I currently write a column each Tuesday for the DeKalb
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each week and be added to the archives.
The Articles started December 2007.
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Passing on the history of Hinckley
By Barry Schrader.................................November
At the age of 93, Dorothy Phillips has decided its
time to pass on her unofficial town historian role
to the newly formed Hinckley Historical Society. So this month
she and her son Dan turned over the sheets from her 1976 book
on the history of Hinckley to the local society.
first became interested in history when researching her family
tree. In 1975, the Hinckley Public Library asked her to organize
the files on the towns history. She took the material home
and decided there needed to be one comprehensive history all
in one book.
As she stated in her introduction
then: Generation after generation come and go like the
leaves on the trees. My aim
is to preserve local history
for future generations. She wrote later in the same preface
that, Time is ever moving on. Nearly one and a half centuries
have passed since the first white man settled in Squaw Grove.
More important events and progress have taken place (during those
150 years) than all the rest of history. ... It is important
that this marvelous change in history be recorded for future
The 180-page book was bound
with a plastic spiral spine and included photocopies of many
pictures collected from Hinckley library files and local people.
It has gone through several printings, and in 1995, she updated
it with an appendix, listing all the high school graduating classes
since 1976, plus clergy and business changes, school administrator
hires and even a general category of village happenings.
Asked about her own life in the Hinckley area, Dorothy
said her grandfather had immigrated to the U.S., and in 1873,
bought a 160-acre farm in Pierce Township, the same place where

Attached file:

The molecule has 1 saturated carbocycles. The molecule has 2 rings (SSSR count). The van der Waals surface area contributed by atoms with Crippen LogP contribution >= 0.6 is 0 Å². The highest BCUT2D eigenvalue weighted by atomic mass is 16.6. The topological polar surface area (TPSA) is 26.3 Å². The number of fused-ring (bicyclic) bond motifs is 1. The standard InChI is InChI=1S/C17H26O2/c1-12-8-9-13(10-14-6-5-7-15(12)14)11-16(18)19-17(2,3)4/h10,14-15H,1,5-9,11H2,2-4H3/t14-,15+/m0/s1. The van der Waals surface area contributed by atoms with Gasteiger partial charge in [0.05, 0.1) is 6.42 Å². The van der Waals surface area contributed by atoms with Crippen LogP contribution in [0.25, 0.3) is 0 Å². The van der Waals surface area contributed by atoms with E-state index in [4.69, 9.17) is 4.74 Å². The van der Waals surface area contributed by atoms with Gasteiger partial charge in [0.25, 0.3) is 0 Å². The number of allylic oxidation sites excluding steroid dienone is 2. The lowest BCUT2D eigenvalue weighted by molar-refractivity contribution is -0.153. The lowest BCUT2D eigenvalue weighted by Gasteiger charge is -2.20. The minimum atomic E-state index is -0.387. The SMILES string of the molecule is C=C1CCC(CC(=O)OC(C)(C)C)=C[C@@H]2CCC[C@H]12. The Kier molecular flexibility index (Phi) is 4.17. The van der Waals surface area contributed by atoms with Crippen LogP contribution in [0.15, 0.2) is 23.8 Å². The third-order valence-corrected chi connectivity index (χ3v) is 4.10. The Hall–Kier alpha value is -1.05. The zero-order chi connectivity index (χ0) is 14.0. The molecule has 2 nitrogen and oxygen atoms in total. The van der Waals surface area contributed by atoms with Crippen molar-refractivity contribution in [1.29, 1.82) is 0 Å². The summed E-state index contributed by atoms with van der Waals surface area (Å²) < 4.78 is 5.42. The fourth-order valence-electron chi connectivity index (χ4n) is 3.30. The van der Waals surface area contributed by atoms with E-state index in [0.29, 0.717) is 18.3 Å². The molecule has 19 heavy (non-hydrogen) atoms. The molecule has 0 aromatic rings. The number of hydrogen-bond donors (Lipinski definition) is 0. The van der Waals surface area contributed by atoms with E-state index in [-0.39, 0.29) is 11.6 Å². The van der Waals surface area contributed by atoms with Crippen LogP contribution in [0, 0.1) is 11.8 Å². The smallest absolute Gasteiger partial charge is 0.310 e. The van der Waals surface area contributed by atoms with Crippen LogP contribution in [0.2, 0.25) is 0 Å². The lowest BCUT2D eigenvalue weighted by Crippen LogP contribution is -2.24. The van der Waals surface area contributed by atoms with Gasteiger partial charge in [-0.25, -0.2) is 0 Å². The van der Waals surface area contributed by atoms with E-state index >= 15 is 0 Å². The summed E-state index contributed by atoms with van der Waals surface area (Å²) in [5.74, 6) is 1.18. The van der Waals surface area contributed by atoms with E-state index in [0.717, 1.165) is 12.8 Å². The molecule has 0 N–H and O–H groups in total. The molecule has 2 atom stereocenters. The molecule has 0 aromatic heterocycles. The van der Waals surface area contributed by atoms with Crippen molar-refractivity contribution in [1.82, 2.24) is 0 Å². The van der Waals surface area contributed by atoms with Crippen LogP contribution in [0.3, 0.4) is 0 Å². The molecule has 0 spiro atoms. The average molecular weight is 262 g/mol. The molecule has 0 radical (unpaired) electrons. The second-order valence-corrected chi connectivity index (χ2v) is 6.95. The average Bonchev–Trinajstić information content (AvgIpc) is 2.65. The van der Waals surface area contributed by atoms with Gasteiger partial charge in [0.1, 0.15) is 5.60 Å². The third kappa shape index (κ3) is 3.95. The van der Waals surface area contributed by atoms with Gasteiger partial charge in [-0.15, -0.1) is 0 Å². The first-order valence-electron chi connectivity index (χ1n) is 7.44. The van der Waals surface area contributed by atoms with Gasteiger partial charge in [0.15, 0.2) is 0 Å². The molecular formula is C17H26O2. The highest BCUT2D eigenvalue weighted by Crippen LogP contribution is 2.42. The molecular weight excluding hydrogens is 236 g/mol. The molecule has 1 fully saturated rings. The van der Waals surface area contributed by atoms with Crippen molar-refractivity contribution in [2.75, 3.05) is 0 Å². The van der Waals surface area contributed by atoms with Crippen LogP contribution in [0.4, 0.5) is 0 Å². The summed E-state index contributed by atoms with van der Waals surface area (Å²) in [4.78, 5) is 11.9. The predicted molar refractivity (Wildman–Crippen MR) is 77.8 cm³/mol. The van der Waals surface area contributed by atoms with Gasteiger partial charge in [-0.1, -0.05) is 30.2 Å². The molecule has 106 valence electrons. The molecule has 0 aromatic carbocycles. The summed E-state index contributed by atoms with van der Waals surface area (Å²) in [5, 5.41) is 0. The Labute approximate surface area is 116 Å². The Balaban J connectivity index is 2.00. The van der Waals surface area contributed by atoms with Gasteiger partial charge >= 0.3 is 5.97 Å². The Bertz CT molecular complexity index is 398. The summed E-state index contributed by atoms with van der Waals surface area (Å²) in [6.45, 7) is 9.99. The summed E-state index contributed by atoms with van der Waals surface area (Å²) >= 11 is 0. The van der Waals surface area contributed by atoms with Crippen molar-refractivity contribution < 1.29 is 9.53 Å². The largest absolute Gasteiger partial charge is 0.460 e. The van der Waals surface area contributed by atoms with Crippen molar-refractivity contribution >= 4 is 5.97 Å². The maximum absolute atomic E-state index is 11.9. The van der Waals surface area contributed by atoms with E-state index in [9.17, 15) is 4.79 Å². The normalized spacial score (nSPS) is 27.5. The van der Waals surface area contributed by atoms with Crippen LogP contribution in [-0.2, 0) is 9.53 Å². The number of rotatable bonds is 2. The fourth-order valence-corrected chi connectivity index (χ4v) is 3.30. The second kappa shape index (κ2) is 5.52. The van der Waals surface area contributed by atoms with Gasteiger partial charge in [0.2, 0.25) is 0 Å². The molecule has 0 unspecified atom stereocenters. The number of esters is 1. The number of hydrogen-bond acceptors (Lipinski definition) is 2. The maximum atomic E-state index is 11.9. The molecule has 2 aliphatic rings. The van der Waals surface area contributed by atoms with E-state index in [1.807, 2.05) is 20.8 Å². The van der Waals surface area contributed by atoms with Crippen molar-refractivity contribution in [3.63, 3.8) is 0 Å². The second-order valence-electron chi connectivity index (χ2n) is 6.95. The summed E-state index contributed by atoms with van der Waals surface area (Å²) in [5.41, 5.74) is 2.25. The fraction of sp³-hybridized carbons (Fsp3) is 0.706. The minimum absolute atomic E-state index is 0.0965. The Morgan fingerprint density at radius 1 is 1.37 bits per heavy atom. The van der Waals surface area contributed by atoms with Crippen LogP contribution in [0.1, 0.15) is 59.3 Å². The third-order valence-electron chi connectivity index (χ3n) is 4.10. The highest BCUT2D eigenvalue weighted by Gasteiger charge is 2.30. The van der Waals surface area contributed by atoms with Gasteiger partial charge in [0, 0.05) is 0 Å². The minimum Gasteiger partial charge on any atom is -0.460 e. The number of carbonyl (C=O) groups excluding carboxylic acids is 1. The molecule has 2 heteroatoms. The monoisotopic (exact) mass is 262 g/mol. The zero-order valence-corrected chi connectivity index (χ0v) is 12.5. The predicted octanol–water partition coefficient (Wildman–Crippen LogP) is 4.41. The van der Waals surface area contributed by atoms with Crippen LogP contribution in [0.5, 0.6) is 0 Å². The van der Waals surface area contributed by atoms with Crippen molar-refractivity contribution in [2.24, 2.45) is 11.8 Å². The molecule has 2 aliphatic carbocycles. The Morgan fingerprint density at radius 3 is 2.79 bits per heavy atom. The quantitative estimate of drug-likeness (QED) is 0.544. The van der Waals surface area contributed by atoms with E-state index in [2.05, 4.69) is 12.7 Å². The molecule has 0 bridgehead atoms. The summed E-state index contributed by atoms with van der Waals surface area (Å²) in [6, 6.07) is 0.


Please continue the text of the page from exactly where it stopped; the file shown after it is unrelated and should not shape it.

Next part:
she was born in 1917.
Dorothy Phillips peruses her book on Hinckleys history,
first written in 1975-76. Behind her on the wall is the prized
Northern Pike she caught at age 79. (Barry Schrader photo)
When her parents married, her grandfather split the farm into
two parcels, so they had 80 acres to themselves. She and her
four younger brothers were Depression-era children, but she said
we never went hungry, always had something to eat, but
didnt have any money. She recalls that the five children
shared a coin bank, and the parents had to use the change in
it to buy groceries. She met her late husband Herbert through
their parents who were friends. We gathered at the grocery
store on Saturday nights for a social time and also went to ball
games on Sunday afternoons.
married in 1939, she learned more about doing chores. With four
younger brothers, she had been mothers helper in the house,
but now helped milk the cows by hand. They did not have a tractor
at first, so they farmed with horses. She is proud of their five
children, who are scattered around the country, and also boasts
of seven great-grandchildren.
her home, I couldnt help but notice hundreds of salt and
pepper shakers that filled several shelves and knickknack cabinets.
This has been a lifelong hobby that just keeps growing, she explained.
Also prominent on one wall is a mounted 42-inch-long Northern
Pike. She caught that at age 79 while out fishing with her son
Dan on a lake in Hayward, Wis. She obviously holds the family
record for largest fish caught. And the proof is on the wall.
Asked about some of the highlights in her book, she
recalled the history-making event that took place in 1928 when
the newly organized Harlem Globetrotters played their first public
contest with the Hinckley Merchants town team, and lost to Hinckley
43 to 34. This was before the days when they became world-famous
hoopsters, accompanied with all their clowning around. She recalls
when the team stayed overnight they were offered floor space
to sleep in the office of Dr. A.L. Keyes, a local physician.
I hope the historical society will be reprinting
more of her booklets and manage to update that one-woman history
before too long.
The columnist can be reached via email at :
or by snailmail at:
PO Box 851
DeKalb, Ill 60115